Want to live longer? Keep up a good pace when you walk and greet your friends with a strong, firm  handshake, says a new study by British experts.

Researchers at University College London have found that people who walk fast are almost three times less likely to die early than those who have a slower pace; and those with strong grip are one-and-a half times more likely to live longer than people with a weak hold.

The researchers came to the conclusion on an analysis of 33 researchers involving more than 50,000 men and women who were mostly over 70, the Daily Express reported on Friday.

The study has suggested simple physical tests could help doctors detect patients who are becoming frail long before they become ill or have an accident. Moreover, it may be possible to spot and help patients long before they suffer any injury, according to the researchers.

“Simple non-invasive assessment measures could help doctors identify those most vulnerable to poor health in later life and who may benefit from early intervention to keep them active for longer.”

“We think screening elderly people for such fundamental physical activities as walking, shaking hands, or getting in and out of a chair could be used as a simple and inexpensive tool to monitor their health.” Rachel Cooper, who led the study, was quoted as saying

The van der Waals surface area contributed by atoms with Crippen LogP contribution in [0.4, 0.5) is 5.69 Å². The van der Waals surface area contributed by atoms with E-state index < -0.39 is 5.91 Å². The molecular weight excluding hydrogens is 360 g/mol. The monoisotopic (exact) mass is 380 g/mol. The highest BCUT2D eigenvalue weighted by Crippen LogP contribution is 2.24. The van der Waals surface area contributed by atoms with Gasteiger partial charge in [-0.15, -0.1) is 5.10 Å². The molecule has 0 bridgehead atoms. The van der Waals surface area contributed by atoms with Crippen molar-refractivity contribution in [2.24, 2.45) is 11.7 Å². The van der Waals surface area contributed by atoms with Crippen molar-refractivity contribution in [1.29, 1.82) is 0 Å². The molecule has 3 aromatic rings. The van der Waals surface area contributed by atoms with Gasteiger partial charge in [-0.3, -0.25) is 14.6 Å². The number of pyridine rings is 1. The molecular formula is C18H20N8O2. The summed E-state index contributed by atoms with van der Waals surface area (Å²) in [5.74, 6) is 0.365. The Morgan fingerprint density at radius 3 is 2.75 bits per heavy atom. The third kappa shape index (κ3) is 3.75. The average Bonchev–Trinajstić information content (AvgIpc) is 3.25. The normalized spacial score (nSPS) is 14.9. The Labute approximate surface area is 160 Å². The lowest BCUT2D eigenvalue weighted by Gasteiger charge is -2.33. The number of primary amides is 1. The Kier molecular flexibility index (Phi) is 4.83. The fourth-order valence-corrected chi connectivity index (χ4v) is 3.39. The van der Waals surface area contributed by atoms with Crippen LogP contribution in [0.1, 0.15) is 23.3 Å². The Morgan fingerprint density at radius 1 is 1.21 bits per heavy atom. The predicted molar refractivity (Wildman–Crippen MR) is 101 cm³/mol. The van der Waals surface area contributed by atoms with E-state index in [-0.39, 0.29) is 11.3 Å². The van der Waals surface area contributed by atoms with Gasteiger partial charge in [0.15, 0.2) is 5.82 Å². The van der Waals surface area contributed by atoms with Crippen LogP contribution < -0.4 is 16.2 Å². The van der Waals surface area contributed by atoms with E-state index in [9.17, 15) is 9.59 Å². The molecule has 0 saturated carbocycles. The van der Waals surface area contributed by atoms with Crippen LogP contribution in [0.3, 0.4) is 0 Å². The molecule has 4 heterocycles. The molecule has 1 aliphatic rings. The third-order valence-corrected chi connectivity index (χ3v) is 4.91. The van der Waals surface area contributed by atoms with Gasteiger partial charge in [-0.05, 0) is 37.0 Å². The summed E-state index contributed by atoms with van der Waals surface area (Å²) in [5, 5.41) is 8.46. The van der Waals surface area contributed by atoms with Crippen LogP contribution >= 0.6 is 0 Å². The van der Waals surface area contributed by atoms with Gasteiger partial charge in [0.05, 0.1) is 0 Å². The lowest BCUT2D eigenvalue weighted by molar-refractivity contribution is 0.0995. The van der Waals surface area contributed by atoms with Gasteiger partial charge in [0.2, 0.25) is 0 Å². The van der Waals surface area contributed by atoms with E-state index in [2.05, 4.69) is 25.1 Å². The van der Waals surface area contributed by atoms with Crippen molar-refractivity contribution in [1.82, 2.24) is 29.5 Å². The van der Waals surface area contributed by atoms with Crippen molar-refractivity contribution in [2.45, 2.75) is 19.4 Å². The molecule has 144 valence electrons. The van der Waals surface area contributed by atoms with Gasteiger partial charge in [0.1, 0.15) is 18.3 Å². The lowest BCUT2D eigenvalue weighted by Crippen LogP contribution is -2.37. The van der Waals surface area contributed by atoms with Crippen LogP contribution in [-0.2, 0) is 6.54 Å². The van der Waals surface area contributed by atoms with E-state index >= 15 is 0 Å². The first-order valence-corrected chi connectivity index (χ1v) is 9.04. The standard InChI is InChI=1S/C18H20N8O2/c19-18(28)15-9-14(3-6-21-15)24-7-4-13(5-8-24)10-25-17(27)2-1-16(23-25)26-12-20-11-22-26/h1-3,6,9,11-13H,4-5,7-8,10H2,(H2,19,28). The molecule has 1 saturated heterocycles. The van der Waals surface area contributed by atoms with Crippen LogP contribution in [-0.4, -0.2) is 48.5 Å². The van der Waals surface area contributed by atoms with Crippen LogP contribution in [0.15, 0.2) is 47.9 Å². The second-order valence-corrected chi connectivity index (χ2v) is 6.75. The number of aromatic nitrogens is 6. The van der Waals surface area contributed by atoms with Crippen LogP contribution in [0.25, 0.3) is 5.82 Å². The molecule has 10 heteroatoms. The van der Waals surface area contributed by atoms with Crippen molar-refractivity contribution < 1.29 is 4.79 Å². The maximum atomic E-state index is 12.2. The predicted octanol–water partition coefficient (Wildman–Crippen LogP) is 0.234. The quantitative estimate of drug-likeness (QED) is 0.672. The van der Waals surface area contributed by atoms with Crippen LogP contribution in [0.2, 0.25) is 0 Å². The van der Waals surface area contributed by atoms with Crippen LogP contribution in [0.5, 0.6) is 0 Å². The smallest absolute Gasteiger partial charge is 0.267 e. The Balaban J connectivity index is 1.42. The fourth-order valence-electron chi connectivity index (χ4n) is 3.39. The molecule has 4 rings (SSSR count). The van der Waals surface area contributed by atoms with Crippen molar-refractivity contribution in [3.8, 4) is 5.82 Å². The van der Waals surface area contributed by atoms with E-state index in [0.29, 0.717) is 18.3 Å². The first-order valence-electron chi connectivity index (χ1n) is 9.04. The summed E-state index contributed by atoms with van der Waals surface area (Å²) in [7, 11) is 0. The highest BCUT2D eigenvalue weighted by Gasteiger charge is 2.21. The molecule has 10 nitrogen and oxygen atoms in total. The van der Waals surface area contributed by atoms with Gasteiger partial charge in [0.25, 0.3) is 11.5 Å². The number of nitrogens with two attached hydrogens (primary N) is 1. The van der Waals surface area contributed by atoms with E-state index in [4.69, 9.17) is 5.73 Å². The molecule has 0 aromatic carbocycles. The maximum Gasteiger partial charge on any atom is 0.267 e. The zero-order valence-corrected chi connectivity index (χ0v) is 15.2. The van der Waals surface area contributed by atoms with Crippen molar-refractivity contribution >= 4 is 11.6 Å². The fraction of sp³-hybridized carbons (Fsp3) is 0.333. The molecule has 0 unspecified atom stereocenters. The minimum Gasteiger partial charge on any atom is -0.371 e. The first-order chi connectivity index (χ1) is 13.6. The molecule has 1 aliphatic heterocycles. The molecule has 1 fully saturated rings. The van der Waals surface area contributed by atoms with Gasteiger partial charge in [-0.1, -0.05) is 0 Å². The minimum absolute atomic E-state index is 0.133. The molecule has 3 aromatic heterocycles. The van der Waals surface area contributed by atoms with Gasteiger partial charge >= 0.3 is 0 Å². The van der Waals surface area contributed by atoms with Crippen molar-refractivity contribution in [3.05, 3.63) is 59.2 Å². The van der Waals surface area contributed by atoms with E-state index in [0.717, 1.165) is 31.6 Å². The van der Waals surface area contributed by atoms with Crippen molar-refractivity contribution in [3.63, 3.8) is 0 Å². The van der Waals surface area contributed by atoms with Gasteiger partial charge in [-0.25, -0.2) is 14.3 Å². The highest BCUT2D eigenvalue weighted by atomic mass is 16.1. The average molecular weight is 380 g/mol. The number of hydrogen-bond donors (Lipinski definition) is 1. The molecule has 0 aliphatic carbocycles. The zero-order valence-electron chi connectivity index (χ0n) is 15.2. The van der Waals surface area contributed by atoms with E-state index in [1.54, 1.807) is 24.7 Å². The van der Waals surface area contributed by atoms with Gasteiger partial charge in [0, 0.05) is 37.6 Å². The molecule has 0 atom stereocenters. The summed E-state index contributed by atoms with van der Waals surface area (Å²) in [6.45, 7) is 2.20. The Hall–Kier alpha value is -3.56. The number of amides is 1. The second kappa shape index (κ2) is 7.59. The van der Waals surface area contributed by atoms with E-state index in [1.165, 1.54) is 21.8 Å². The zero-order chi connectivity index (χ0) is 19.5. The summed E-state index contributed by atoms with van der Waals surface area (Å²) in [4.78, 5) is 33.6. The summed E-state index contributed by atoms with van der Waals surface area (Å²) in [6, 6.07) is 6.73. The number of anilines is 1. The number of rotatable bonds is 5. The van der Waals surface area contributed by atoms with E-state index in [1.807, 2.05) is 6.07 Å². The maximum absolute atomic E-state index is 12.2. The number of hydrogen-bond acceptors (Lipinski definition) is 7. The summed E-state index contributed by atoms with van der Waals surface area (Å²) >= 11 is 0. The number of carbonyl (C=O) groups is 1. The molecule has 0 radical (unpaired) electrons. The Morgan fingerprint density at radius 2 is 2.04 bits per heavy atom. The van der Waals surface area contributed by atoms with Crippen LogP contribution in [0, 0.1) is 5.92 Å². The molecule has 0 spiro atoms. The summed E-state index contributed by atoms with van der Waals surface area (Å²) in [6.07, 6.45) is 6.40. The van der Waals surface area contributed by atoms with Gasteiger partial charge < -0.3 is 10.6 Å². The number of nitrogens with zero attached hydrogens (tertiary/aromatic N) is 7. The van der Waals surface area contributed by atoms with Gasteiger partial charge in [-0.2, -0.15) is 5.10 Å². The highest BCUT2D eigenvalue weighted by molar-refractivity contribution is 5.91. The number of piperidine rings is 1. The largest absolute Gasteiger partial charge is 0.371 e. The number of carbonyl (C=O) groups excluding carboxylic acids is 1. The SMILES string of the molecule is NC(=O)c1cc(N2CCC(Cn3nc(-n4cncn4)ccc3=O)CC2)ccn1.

However the researchers have called for more research into whether grip strength and walking but lengthens life.

“Ultimately, trials will be needed to determine whether interventions aimed at improving physical capability are effective at improving capability and as a consequence are effective at reducing morbidity and morality,” she said.

“Research that helps people to enjoy a long and healthy life is ever more important to help cater for an aging population”, Cooper was quoted as saying.

The findings have been published in the latest edition of the British Medical Journal.


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